Hunters View Block 10

As we first reported about the new “heart” and hub of San Francisco’s Hunters View neighborhood last year:

The rebuilding of San Francisco’s 22-acre Hunters View public housing development into a mixed-income neighborhood will triple the number of dwelling units to 800 – half of which will be market rate – and create three new neighborhood parks, a new community center, and neighborhood-serving commercial space.

The heart of the new neighborhood will be Block 10, a five-story building to rise on Fairfax Avenue at the southwest corner of Hunters View.

Block 10 is envisioned as the primary civic and commercial hub for the community, and ground floor uses will contain a community center, childcare facility, leasing office, and retail space. The ground floor will also include a one-story at-grade parking garage accessed on Fairfax Avenue that will hold 18 parking spaces. The upper four floors will contain 72 dwelling units (40 one-bedroom and 32 three-bedroom units).

Bids for the construction of Block 10, which was designed by David Baker + Partners and Paulett Taggart Architects, are due next month; the project is currently slated to break ground by June; and the heart of the new Hunters View neighborhood should be alive and beating by February 2017.

Phase Three of Hunters View redevelopment, which will follow the development of Block 10 and a couple of other blocks which altogether constitute Phase Two, will include up to 400 market rate units and a new Bayview Park.

Hunters View Phases

24 thoughts on “Timing For The New Hub And Redevelopment Of Hunters View”
    1. If the proximity to the projects is a dealbreaker/detriment to most buyers (which it almost assuredly is), the market rate for these units will drop until the point where the low price for the size/amenities is compelling enough to take a hit in location. That’s how market rate works.

      1. Another thing to remember is (I believe, somebody correct me if I am wrong) the city won’t be managing the BMR portion. All new residents have to sign leases that kick them out for sketchy and illegal activities. That isn’t the case with properties the city manages itself. Places like Valencia Gardens aren’t perfect, but they are far and away a much much better experience for everybody involved.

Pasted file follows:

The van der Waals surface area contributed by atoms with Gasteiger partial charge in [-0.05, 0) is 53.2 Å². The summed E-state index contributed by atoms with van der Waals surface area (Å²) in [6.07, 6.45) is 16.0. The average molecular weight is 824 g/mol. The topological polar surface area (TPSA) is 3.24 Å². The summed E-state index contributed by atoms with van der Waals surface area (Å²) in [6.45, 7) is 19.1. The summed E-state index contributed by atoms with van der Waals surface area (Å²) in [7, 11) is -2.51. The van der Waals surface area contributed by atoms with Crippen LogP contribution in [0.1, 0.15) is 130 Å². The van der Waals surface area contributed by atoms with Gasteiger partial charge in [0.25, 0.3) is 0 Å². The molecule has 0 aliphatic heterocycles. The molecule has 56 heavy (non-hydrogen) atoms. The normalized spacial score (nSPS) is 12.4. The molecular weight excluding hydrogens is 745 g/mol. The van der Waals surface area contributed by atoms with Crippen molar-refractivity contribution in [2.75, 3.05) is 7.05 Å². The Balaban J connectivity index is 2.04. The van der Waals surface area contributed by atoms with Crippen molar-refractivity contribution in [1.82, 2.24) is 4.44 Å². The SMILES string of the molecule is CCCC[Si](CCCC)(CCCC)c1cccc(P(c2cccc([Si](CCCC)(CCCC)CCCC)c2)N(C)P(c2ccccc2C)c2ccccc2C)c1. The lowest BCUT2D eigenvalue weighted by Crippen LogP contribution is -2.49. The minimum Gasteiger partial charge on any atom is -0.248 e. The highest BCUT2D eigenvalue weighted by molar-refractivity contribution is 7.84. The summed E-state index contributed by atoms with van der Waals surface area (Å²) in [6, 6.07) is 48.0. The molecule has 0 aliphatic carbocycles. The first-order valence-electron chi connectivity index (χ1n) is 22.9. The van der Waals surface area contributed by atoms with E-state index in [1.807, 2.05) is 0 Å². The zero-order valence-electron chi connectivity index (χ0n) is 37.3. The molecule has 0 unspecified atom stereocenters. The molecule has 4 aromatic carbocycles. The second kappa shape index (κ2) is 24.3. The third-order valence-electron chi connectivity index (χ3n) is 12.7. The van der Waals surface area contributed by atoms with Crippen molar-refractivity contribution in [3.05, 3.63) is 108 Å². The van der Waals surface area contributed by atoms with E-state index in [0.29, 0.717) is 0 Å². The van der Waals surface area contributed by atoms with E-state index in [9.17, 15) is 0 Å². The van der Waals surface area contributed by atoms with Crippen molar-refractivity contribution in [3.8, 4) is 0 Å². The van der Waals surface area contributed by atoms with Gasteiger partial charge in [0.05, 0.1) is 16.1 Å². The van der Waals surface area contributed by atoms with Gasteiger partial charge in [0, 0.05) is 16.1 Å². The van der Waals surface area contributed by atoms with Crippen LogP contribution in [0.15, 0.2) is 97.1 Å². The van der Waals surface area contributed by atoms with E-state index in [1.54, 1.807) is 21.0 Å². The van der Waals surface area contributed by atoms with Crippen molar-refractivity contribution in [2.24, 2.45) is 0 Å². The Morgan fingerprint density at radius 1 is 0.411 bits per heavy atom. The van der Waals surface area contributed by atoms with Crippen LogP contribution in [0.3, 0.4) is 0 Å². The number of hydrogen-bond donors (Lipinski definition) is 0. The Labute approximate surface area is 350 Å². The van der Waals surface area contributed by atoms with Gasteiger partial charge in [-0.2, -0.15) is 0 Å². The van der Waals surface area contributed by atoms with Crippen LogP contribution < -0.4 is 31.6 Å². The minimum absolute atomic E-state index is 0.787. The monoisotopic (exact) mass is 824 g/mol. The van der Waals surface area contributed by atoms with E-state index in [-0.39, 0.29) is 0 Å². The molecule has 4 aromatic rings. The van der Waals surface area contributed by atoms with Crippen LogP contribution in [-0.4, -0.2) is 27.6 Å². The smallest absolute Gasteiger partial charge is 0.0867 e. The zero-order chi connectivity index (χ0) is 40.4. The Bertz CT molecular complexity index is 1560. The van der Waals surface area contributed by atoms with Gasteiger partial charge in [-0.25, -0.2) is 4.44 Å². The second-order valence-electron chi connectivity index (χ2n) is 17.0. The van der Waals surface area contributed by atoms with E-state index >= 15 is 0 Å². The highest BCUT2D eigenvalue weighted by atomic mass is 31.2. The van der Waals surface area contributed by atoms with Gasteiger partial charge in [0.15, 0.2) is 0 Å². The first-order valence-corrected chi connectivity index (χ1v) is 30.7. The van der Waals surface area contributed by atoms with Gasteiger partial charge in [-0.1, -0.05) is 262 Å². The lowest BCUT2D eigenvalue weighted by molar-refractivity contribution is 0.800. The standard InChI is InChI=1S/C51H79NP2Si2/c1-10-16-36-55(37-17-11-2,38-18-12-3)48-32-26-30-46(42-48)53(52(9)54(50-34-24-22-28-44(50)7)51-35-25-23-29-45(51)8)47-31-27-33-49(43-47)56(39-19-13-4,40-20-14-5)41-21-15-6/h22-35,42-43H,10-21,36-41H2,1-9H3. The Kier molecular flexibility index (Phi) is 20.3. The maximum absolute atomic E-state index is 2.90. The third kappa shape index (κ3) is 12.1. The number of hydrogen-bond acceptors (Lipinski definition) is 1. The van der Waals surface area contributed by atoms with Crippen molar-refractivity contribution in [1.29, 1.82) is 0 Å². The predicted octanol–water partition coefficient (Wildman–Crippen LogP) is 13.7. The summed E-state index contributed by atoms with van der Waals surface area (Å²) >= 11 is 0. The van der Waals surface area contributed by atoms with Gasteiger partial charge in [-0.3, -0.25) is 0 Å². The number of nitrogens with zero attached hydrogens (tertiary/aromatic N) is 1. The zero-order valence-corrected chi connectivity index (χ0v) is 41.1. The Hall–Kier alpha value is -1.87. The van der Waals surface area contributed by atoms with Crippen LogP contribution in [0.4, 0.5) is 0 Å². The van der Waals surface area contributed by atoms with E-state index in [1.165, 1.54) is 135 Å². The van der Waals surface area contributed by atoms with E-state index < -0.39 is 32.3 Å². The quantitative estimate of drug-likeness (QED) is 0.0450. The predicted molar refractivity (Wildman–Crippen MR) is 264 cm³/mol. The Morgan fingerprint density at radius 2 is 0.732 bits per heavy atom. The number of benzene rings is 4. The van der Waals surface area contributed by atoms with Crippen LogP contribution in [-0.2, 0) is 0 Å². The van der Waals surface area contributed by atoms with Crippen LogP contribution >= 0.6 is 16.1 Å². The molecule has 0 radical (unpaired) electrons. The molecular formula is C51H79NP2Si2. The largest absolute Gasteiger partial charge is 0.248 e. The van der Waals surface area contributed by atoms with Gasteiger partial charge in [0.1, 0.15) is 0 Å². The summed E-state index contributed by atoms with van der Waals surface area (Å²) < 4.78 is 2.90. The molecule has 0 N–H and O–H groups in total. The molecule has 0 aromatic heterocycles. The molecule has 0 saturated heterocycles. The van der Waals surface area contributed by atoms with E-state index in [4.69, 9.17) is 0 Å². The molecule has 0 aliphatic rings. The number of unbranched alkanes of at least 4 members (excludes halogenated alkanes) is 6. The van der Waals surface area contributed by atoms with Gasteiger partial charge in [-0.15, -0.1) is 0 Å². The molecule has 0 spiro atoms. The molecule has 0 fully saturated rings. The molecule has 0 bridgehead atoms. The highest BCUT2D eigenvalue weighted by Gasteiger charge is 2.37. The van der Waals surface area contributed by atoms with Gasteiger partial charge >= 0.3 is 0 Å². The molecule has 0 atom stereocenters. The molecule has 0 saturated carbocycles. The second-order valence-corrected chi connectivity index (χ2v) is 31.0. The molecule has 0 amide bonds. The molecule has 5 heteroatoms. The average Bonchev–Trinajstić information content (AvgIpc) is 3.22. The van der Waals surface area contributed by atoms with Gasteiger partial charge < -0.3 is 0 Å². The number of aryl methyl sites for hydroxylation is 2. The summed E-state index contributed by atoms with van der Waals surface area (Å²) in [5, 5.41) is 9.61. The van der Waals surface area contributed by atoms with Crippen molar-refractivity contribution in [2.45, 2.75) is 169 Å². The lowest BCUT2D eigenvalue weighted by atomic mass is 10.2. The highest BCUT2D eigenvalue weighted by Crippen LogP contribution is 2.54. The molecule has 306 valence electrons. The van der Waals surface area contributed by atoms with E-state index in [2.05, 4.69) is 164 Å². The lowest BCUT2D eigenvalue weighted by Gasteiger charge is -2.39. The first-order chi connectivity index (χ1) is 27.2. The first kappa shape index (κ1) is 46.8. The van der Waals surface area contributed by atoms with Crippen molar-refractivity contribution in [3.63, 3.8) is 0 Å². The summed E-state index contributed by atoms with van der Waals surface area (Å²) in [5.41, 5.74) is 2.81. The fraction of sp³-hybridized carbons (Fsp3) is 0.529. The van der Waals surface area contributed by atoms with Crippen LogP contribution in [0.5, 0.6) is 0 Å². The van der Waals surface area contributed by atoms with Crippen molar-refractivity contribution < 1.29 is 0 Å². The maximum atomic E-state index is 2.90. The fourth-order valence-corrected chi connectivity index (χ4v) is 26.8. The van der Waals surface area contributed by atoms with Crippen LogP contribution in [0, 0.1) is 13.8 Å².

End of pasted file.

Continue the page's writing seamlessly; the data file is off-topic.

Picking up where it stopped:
2. Public housing should be a place for low income people. Public housing should not tolerate crime and all criminals should be expelled from public housing.

  1. Story after story comes out about the extreme cost of buying and renting in San Francisco, and yet as soon as there is mention of new affordable housing to be constructed in YES, AN AREA OF REDEVELOPMENT! there is always someone quick to condemn location. What matters here is affordable housing that is desperately needed. Not everyone is on the same wage scale that is dominating the majority of the city and many long time residents are now keenly aware that moving within the city is not an option, and that selling likely is a permanent goodbye.

    Market rate is firmly attached to location so obviously said market rate wont be on the scale of SoMa, Mission, Marina, Potrero, etc. but will be a Market rate that is in line with a developing area, and as phases are completed to remove public housing as it presently exists that rate will certainly increase. This is a City people, and yet somehow when it comes to real estate and development so many people expect this insta-build homogeneity with restaurants, bars, coffeeshops, parklets and a vegan/non-gmo/gluten-free market at the ready….newsflash…that’s called the suburbs. This is real urban development, not the latest in Sim-City.